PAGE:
Monika Linton created Brindisa at the end of the 80s and was one of the first brands bringing Spanish products to the UK. The Foods & Wines from Spain Award recognizes her commitment to raising awareness about Spain’s gastronomic culture in the UK.
Brindisa shops and tapas bars have been serving Spanish food to British consumers since the end of the 1980s. Offering a journey for the senses, Monika Linton is the perfect guide. She thought that Spanish flavors could win over the palates of UK consumers, and she was right. For her invaluable efforts, Linton will receive the Foods & wines from Spain award at the San Sebastián Gastronomika conference. An enormous distinction for a titanic endeavor.
First of all, congratulations on your Foods and Wines From Spain Award! What does this distinction mean to you?
It’s amazing, isn’t it? It means the world to me because I’ve been working on Brindisa my whole life, since I was about 26. Spain has always been a part of my working life, since I finished at university, where I learned Spanish. Then I went to Spain and worked as a teacher, and then when I came back to England I started Brindisa. This award is so meaningful to me because I’ve been working on this project my whole life. It’s very special.
It’s like we planted an acorn years ago and it’s now this massive oak tree that’s doing really well. It’s healthy and growing. We didn’t expect that to happen really, because I started Brindisa in 1988, when Spain wasn’t a full member of the EU. It was quite difficult, from an administrative standpoint. During the last 35 years, lots of things have changed. It’s wonderful to receive the recognition and the appreciation.
I see you’ve been truly interested in Spain since you were very young, but why food? There may be other aspects of Spanish culture that may interest you, so why did you focus on food?
I started learning Spanish really early on and we read a lot of Spanish books. And in some of those books, like Lazarillo de Tormes and El Buscón, they’re always on the lookout for chorizo or cheese. And, of course, Don Quijote is always trying to eat cheese… So those themes were always in those books that I had to read for school and university…
At the same time, my and my family would always go to the continent for our holidays; and when you go to places like Barcelona, you go to food markets, you’ve got different restaurants, you’ve got different recipes, you’ve got new ingredients, you’ve got a lot of very interesting street food… If you add that to the fact that I was also learning Spanish, it sort of all came together.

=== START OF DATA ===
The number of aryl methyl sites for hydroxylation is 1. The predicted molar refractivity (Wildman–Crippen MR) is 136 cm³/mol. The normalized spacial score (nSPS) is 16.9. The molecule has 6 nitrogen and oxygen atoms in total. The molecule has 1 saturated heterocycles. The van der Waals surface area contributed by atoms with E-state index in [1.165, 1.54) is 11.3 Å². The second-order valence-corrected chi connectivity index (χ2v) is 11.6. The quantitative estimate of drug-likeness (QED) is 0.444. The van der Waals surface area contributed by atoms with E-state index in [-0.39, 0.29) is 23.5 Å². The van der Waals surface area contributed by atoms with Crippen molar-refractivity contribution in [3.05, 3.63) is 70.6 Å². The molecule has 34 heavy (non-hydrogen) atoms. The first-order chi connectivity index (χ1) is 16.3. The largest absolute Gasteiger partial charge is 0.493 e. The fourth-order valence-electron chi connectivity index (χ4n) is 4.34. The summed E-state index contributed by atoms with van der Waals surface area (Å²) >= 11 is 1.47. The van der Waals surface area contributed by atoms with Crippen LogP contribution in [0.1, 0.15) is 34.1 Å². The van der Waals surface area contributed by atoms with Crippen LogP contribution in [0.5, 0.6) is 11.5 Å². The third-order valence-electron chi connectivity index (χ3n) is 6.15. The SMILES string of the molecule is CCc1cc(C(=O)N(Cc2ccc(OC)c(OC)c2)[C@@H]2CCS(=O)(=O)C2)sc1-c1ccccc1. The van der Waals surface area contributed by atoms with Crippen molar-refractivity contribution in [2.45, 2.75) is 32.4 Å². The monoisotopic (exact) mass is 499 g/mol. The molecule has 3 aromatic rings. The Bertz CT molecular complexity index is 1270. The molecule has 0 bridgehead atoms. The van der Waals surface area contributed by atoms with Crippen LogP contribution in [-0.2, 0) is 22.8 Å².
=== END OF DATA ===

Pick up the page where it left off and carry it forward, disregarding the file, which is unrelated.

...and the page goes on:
When you founded Brindisa back in 1988, how did British people perceive Spanish food at the time?
When I first started it, the British people found it very difficult to understand. It was unfamiliar; they didn’t know the names of anything. They didn’t really understand that Spanish food could be high quality. So in those really early days, it was very hard to sell. I started with cheese. I was selling Spanish cheese in 1988, 1989, 1990 to British people and it was completely impossible. Some chefs would buy some cheese from me because chefs are much more adventurous than shopkeepers, generally.
What is the situation now?
The change has been amazing, absolutely incredible. There are a lot of people who embrace Spanish food. I like to think that is maybe because we started selling such incredibly good food at the very beginning, the very best you could really get.
The proof has always been in the flavors of Spanish food. Most of them are completely unadulterated, they’re completely pure because they’re very well made products and people taste that. And those are products that also reflect the skills of Spanish foodmakers. Often a maker will make the product even better than it might be. So a piquillo pepper, when it’s fresh in the market, is interesting, but when you get it in a tin and it’s been worked by the people in Lodosa who prepare it so beautifully, it moves to another level!